By Mustavi Zaman Khan, CFA
Senior Investment Analyst
EDGE Research & Consulting
Posted on: 04 Sep, 2023
You might have come across some recent news articles citing private sector dues of ~USD10-12bn payable within the year. On the surface, the figure implies a substantial drag on Bangladesh’s FX reserves (presently ~USD23bn according to BPM6) and potential for further BDT depreciation. It is critical to understand, however, that the articles are referring to gross, and not net, payments.
As presented in the chart below, while gross debt bills have surged 2020 onwards (driven by pile up of buyers’ credit), steady inflow of debt in the same period meant that net flows remained manageable; it is the net figure that has a bearing on FX reserves. For instance, ~USD17bn worth of debt has already been repaid during Jan-Jun 2023 but national FX reserves only fell ~USD2.5bn in the same period. You’d be right to question the conspicuous gap in these numbers. The missing piece is that the same period also saw inflows of ~USD14bn, which meant that net outflow stood at ~USD3bn.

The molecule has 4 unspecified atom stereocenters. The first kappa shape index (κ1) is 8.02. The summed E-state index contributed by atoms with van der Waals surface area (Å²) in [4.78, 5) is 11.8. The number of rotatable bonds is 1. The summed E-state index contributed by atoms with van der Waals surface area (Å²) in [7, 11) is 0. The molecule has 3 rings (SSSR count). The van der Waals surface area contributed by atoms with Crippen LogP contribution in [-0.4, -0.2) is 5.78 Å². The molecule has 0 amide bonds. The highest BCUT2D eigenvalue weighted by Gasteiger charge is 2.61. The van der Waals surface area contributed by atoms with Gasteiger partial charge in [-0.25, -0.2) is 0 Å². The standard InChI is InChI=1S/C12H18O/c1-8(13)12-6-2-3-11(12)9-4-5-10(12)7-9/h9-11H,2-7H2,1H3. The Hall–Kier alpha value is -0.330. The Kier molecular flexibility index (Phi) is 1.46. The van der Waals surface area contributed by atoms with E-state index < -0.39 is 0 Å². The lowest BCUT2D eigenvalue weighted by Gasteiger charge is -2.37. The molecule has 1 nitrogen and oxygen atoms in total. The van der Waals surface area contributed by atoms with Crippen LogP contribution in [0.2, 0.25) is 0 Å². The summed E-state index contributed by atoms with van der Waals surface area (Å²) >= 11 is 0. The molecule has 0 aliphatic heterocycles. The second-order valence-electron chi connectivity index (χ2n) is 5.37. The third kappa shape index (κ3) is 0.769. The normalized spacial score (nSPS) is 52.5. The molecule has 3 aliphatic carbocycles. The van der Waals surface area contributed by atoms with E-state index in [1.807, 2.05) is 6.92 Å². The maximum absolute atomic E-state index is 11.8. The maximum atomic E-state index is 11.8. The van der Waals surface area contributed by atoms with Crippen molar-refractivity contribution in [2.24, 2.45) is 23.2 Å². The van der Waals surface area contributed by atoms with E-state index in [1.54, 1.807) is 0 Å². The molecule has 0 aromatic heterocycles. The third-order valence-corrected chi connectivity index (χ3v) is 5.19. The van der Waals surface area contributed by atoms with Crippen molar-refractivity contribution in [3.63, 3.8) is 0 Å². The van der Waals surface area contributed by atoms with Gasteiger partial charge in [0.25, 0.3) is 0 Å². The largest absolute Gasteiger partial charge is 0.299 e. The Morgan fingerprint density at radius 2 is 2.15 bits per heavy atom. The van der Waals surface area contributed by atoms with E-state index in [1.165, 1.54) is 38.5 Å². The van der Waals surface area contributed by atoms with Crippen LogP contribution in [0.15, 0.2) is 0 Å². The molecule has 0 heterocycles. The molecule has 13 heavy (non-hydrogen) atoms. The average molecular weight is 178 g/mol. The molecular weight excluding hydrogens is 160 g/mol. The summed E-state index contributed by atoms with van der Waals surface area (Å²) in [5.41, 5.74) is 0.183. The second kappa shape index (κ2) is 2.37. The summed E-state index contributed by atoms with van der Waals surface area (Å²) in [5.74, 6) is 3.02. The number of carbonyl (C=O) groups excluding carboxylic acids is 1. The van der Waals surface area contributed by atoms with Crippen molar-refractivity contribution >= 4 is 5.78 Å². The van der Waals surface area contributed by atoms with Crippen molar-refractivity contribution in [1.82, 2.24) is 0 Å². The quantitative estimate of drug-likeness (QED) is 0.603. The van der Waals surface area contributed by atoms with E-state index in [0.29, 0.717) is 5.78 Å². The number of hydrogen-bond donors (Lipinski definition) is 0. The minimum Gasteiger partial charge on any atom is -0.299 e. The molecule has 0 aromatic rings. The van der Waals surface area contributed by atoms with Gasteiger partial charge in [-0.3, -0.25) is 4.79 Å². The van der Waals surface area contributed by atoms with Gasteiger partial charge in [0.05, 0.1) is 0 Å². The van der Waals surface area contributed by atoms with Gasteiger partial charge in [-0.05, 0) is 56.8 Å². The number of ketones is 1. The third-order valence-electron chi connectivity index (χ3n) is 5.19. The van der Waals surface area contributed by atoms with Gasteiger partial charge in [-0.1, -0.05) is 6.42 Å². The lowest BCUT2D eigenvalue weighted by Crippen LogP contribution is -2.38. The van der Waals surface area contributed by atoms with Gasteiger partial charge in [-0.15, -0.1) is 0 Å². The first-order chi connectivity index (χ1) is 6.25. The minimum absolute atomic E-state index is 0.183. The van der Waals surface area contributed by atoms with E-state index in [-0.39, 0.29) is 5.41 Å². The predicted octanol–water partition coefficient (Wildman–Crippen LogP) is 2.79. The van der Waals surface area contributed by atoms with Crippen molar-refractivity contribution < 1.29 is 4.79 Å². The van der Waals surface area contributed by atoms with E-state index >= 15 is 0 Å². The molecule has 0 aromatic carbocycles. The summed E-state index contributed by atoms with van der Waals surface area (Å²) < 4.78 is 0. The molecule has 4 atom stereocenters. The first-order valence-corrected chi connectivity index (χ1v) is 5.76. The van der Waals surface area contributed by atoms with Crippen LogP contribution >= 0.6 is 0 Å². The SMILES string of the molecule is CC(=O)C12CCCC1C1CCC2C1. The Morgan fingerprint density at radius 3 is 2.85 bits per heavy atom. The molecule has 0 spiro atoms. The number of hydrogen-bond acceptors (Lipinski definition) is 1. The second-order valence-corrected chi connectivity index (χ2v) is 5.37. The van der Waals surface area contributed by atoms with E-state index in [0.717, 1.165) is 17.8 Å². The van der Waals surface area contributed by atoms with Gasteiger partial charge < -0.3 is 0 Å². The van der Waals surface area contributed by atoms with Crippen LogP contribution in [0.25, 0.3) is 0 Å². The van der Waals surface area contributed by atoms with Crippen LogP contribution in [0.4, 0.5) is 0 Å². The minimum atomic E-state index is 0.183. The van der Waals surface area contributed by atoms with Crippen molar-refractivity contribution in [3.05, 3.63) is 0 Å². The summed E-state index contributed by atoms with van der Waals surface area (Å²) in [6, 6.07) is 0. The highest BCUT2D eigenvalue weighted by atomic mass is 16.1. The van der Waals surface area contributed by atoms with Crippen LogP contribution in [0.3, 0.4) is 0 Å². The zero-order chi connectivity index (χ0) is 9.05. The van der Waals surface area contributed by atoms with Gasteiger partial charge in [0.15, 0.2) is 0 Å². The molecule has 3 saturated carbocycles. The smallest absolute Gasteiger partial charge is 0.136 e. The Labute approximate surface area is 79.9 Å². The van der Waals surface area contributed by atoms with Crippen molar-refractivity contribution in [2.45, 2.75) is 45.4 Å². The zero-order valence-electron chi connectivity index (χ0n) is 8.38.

The takeaway here is that while a large private sector bill is due this year, as long as routine inflows (typically refinancing arrangements) continue, Bangladesh should be able to foot the private sector bill without a crippling erosion of dollar reserves. Admittedly any net outflow is bad given present level. However, Current Account has been generating some surpluses which has alleviated pressures. The Financial Account is unlikely to get into large surpluses anytime soon given prevailing high US interest rates but the rate of (domestic) FX reserve depletion has certainly come down.
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